The study and the reasons behind it offer pretty strong evidence that spending time away from the job participating in a hobby is going to help you improve your cognitive reasoning ability and figure out your best skills, among other benefits. Once you’ve accomplished those feats you’ll be able to do the kind of work that gets you noticed, which is likely to lead to something like a raise or a promotion.

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So what hobby should you take up? That obviously depends largely on your interests, talents and personality, but there are a few ways to distinguish whether or not a hobby is a good use of your time. It should definitely be something engaging, for one. I love good television, but simply binging on Breaking Bad on Netflix probably isn’t going to help me get promoted. However, studying the scripts, looking for the film techniques used and writing about the findings might help me grow my reasoning and deductive skills.

It’s also worth looking into what some of the great minds did to both relieve stress and keep themselves mentally active outside of their main profession. Albert Einstein was an accomplished violinist. Actually music is a very popular method to mentally engage yourself. A lot of the best developers in Silicon Valley are also gamers, which allows them to solve complex problems without major stakes. Legos, pictured above, are another great way to stretch both your creative and constructive muscles.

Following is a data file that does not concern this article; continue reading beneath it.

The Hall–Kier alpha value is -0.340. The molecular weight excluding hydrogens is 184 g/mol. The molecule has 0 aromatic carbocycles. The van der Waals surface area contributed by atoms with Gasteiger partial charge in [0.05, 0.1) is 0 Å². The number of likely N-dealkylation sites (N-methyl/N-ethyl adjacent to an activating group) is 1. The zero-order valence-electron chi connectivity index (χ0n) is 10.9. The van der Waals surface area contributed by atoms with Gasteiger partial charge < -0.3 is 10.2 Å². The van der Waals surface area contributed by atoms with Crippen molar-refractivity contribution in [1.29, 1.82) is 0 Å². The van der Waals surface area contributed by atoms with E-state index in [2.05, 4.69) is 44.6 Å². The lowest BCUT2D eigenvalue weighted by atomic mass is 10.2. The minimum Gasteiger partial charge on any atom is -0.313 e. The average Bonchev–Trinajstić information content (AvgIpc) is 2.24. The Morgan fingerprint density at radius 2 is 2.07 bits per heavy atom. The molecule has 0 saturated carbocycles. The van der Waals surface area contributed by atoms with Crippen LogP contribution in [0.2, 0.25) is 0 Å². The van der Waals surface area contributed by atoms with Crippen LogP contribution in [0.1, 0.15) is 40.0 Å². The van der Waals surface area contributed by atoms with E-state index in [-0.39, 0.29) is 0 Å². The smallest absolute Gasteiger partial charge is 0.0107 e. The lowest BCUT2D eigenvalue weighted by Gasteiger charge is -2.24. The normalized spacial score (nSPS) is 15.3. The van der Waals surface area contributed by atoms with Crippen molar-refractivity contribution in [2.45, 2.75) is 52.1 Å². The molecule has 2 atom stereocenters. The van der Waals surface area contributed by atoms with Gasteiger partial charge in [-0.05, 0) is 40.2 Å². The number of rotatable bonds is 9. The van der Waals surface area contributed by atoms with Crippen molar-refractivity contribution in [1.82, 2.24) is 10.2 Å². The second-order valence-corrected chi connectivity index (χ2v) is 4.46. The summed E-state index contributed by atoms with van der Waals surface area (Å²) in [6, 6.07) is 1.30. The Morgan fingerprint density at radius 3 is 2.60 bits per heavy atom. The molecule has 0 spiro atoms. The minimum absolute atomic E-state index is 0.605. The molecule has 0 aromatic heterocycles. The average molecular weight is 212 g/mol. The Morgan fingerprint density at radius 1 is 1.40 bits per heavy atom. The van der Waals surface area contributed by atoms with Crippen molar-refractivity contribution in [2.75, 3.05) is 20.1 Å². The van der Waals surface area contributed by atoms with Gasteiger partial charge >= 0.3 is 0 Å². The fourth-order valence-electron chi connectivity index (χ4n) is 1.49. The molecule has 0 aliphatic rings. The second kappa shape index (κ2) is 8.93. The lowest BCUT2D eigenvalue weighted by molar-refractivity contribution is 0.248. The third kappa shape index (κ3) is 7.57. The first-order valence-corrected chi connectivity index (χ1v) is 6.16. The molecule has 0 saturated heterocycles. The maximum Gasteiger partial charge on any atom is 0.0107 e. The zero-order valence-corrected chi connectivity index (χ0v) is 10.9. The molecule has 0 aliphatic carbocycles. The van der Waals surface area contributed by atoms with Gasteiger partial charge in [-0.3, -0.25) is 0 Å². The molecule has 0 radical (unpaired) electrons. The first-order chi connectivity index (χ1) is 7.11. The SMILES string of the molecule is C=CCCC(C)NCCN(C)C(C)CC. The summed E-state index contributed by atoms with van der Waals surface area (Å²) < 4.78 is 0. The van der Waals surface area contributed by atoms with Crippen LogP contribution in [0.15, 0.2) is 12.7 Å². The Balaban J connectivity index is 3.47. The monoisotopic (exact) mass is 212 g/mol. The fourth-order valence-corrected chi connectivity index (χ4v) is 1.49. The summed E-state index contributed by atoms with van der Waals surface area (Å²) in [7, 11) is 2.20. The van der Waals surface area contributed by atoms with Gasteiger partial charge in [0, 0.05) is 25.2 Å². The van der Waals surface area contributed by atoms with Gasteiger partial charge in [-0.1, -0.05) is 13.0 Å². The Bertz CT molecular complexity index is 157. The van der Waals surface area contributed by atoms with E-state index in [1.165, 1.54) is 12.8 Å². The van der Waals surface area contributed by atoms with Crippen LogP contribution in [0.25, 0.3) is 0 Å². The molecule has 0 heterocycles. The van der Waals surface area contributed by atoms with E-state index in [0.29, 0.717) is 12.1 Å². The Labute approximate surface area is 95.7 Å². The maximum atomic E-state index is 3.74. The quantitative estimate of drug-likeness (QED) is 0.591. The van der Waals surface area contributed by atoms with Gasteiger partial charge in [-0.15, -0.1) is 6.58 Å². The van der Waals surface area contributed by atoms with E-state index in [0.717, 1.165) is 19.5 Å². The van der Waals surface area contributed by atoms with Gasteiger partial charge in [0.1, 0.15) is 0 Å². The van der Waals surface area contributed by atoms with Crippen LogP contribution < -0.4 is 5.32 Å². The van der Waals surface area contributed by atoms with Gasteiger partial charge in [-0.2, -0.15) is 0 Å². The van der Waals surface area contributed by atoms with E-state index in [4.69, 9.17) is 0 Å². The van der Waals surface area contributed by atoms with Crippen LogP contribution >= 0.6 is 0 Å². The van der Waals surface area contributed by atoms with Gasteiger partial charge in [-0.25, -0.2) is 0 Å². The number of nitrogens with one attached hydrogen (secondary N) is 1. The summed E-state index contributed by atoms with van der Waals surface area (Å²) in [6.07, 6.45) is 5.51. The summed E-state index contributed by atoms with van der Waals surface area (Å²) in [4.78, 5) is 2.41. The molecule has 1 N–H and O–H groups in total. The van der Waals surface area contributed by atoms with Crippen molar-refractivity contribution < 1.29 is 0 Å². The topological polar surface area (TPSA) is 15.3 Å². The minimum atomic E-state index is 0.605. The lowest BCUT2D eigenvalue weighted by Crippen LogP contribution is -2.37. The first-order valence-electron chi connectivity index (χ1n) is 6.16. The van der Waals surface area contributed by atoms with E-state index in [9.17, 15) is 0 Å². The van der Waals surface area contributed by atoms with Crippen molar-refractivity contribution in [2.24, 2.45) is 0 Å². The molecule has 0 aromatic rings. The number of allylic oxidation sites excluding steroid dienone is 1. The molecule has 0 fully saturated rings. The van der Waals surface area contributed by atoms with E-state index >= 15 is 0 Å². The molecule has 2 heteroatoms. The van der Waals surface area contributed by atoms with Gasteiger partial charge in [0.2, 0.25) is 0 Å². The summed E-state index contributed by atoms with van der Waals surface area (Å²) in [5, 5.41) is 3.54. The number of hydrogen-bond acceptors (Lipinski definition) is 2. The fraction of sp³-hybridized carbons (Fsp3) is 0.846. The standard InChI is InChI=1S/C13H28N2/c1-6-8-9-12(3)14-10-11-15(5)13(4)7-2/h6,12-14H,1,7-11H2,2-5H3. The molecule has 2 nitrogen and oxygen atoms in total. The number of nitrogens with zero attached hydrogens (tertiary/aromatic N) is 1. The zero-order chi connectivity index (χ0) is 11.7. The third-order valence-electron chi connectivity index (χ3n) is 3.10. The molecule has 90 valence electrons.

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What you really need to do is identify a hobby that closely pertains to the skills you want to grow. It should absolutely be something you actually enjoy, because otherwise your hobby will really just become more work. But, if you can connect your hobby as closely to your profession as you can without creating more stress for yourself, you have a leg up on other employees trying to get promoted.

Featured photo credit: The LEGO Movie Collectible Minifigures : Gail the Construction Worker/wiredforlego via flickr.com

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Matt OKeefe

Matt is a marketer and writer who shares about lifestyle and productivity tips on Lifehack.

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Last Updated on November 5, 2019

How to Use Visual Learning to Work More Effectively

How to Use Visual Learning to Work More Effectively

Knowledge is essential to become successful in life, your career and your business. Without learning new concepts and becoming proficient in our craft, we cannot excel in our chosen careers or archive knowledge to pass down to the next generation.